Town residents express concern over proposed barrier solution
Some town residents say the idea — meant to curb cut- through traffic — will have detrimental effects on the town.
| 12:43 p.m. February 20, 2019
The town of Windermere has long suffered from cut-through traffic issues brought on by the rapid development surrounding its borders.
Using data gathered by consultants hired to identify the extent of the problem and pinpoint which roads bear the brunt of cut-through traffic, town leaders have brainstormed what, if any, options existed to reduce the number of vehicles cutting through the town’s residential streets.
One such option — to use road barriers in strategic locations to divert traffic back onto the main thoroughfares — recently was targeted as a potential long-term solution. And during the town’s Feb. 12 Town Council meeting, council members planned to discuss whether it should first fund a 90-day experiment to test the efficacy of using road barriers at selected intersections.
The topic motivated about 40 to 50 residents to attend the meeting, and 16 spoke during the public forum to express their support for or opposition to the proposal.
Residents were divided on the issue. Those in opposition believe it would penalize residents, as well, and potentially delay emergency vehicles.
“On Oakdale, in particular, I think the speeding traffic is more of a concern than the cut- through traffic ... and we’re more concerned about our children and pets,” Windermere resident Dionne Beggrow said. “Personally, I’m opposed to the barriers for several reasons. The first one being the restrictions on emergency vehicles ... and a GPS might not tell them it’s not a two-lane road anymore and those are precious minutes that could cost lives. We’d rather see the money for the barricades go toward the police force (to help them) control the speeding traffic.”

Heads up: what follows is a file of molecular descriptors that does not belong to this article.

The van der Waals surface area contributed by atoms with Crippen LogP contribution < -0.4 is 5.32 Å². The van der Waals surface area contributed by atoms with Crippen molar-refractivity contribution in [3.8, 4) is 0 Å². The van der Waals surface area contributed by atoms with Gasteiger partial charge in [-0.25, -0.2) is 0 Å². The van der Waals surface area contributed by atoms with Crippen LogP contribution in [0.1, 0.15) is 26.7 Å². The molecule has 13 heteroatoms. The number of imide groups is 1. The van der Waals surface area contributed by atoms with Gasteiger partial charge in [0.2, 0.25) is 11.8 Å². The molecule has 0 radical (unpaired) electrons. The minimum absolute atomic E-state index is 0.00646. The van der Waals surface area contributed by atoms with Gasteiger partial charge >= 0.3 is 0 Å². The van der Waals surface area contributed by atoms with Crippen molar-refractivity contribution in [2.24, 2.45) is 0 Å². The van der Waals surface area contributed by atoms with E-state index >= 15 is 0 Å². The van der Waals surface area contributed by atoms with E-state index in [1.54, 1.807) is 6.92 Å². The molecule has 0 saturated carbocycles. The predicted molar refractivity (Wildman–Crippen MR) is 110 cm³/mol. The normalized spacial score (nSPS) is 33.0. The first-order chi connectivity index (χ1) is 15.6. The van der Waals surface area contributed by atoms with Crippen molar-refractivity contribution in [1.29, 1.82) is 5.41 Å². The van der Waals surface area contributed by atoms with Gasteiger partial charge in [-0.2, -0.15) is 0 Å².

Other residents were open to the idea but believed the barriers should be placed in other locations and submitted their own amended plans. Several expressed interest in experimenting with road barriers to see if they might prove to be an effective, albeit painful, solution.
“What I think is more important is getting our neighborhoods back,” Windermere resident David Sharpe said. “I don’t think we’re able to enjoy them today. ... One day we’re going to look around and say we should have done something. ... And I don’t think the residents really want our police to be enforcing traffic full-time. So we have to try something. I understand the tough decision (the council) has, but I just ask that we, at least, try it.”
After the public forum session, the council voted 4-0 to allocate $24,000 toward paying police officers overtime for the next 90 days to enforce speed limits in local roads receiving the most cut- through traffic.
Windermere Council Member Richard Montgomery expressed skepticism over using police officers to control the issue.
“The whole point of the experiment of the barriers was to determine a long-term solution for the town,” Montgomery said. “I’m not sure using overtime police officers is going to accomplish a long-term solution.”
Windermere Town Manager Robert Smith said it would cost $31,000 for a 90-day trial to fund the road-barrier experiment. By comparison, it would cost the town $80,000 to hire an extra police officer for the first year, due to a four-month training requirement.
Smith added the town will explore the feasibility of other resident-proposed solutions, including making Ridgewood Drive a one-way street. He also said he will see if urban planning may recommend more palatable solutions.